I haven’t been looking at bags for quite some… time inside thrift stores . As a result, I was so delighted to see these two unexpected items. It was an unplanned trip because I was already on my way to Makati from Marikina. But as I was already in Cubao, I might as well drop by one store just because I had to.
First, it was this vintage Gucci leather case with bamboo zipper pulls and gold hardware. The poor thing was just sitting on the eye-level shelf of a five layer rack for pouches and clutches, but I immediately recognized the zipper pulls even from afar. It baffles me how anyone would miss or ignore such iconic bamboo accents. Judging by how it originally looked, the leather body had already seen better days and had a lot of superficial stains. Those were perceivably enough deterrent to prevent anyone from picking it up. However, I knew right away that the leather used was one of those hardy Gucci leathers. A slight pressure from my thumb had removed a little smudge at the surface, and it was not something my trusted pair of leather cleaner and conditioner could not handle. Here’s a look at what it had looked before I restored it:
Coincidentally, I just finished reading an elaborate book on the history of the Gucci group last week, and discovered what prompted them to use bamboo in their bags. Decades ago, Italy was still facing a fascist dictatorship and the shortages of raw materials prompted Gucci to use unconventional products (e.g. bamboo, hemp, raffia). I don’t need to elaborate how this material, along with the horsebit hardware and their flora print, became one of the most highly associated icons to their brand. I remember selling a black leather bag with a bamboo handle on Ebay about four years ago, and I haven’t seen another one in person for years (except maybe the Bamboo Top Handle bag behind the glass in Simone Handbag Museum back in 2012.)
It was not difficult to bring the leather back to its glorious state. After two rounds of spraying leather cleaner (with five minutes rest in between), heating the leather with a hair dryer and another two rounds of applying leather conditioner, this is how it turned out to be:
To bring the leather back to shape, I had to stuff it with two folded eco bags. Surprisingly, I got the desired results after only about twenty minutes. The vintage item looked better than before. The inside has some minor issues, though. This type of leather is usually paired with a problematic lining. Nowadays, most bags (regardless if it were made from leather or canvas) use canvas linings, but earlier styles had leather ones. I have seen worse cases wherein the leather lining was very sticky, thus it was impossible to put anything inside without getting them covered with flaking leather. Fortunately, this vintage was still not at that point, except for pronounced scratches. To prevent this possible outcome, I have already put two small sachets of silica gel to absorb moisture.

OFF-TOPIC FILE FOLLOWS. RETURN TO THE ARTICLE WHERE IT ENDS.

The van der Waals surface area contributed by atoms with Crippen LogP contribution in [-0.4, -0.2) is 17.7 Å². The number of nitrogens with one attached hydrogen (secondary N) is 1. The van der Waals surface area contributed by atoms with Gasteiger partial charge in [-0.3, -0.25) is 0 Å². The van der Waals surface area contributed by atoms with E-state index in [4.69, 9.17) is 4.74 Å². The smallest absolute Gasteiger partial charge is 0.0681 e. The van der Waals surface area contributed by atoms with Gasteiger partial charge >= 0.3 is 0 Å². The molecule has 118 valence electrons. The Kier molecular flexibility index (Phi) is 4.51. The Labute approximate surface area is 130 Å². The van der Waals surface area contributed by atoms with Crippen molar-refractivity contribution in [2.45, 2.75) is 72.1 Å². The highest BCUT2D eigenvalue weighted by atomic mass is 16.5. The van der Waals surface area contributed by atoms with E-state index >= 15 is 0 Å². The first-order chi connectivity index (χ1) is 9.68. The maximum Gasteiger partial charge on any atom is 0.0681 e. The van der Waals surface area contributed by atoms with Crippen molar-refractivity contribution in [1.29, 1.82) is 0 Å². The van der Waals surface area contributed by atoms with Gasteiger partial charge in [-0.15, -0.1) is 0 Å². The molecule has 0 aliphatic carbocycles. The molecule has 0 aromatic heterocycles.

The second item I had the shock to find was like the stuff of legends. Well, the designer was more renowned as a milliner, whose designs were furthermore shoved into the limelight when his creations were paraded one after the other during Prince William and the Duchess of Cambridge’s wedding: Philip Treacy. No, I did not find a Philip Treacy hat, but I still had the shock of my life when I fished out this clutch from the far-end of the second row shelf. It was propped against the wall, behind the other items for sale.
The photo shown above was already the after-restoration. Frankly, there was not much to do with the outer material, as it was just easily cleaned by a leather cleaner. It also had several smudges and grime, but it just took a single round of polishing to achieve its very polished look. The clasp hardware barely showed any usage as well. The wonders of having mobile internet while treasure hunting is that I get to research for product information while rummaging through items. I found out that this clutch is actually a Philip Treacy New Proportion clutch.
I have seen several variations, such as a black sequined:
as well as Warhol’s Marilyn Monroe Lips print:
The prices vary from a discounted $275 to the full price $525, and even goes up with those Warhol designs. Remember that Daily Fail feature from two years ago, about a supposed fortune a thrifted Philip Treacy/Warhol bag that could have fetched a pensioner? Well, its supposed $350,000 value was already disputed by Philip Treacy’s camp, but it was always nice to get a sleek item at a fraction of the retail price, non?
Back to the clutch, what is more interesting was the surprise inside. Aside from the zipped pocket with a metal plaque, the lining is always an unexpected one. For this clutch, it has a tiger print lining. Ignore the unsightly mark at the right side of the zipped pocket, as it was where the price was unceremoniously stapled (ouch!):
The question is, do I need this Philip Treacy? Nope. Do I have any use for it? Another no. But it was too pretty to pass up, and I would be most willing to loan the item to anyone who’d need a touch of glamour for any upcoming event. And the best part was I paid close to nothing for these items! Okay, I was exaggerating, but who in their right mind can sleep at night, knowing that a vintage Gucci and a Philip Treacy were equivalent of almost three McDonald’s Happy Meal apiece?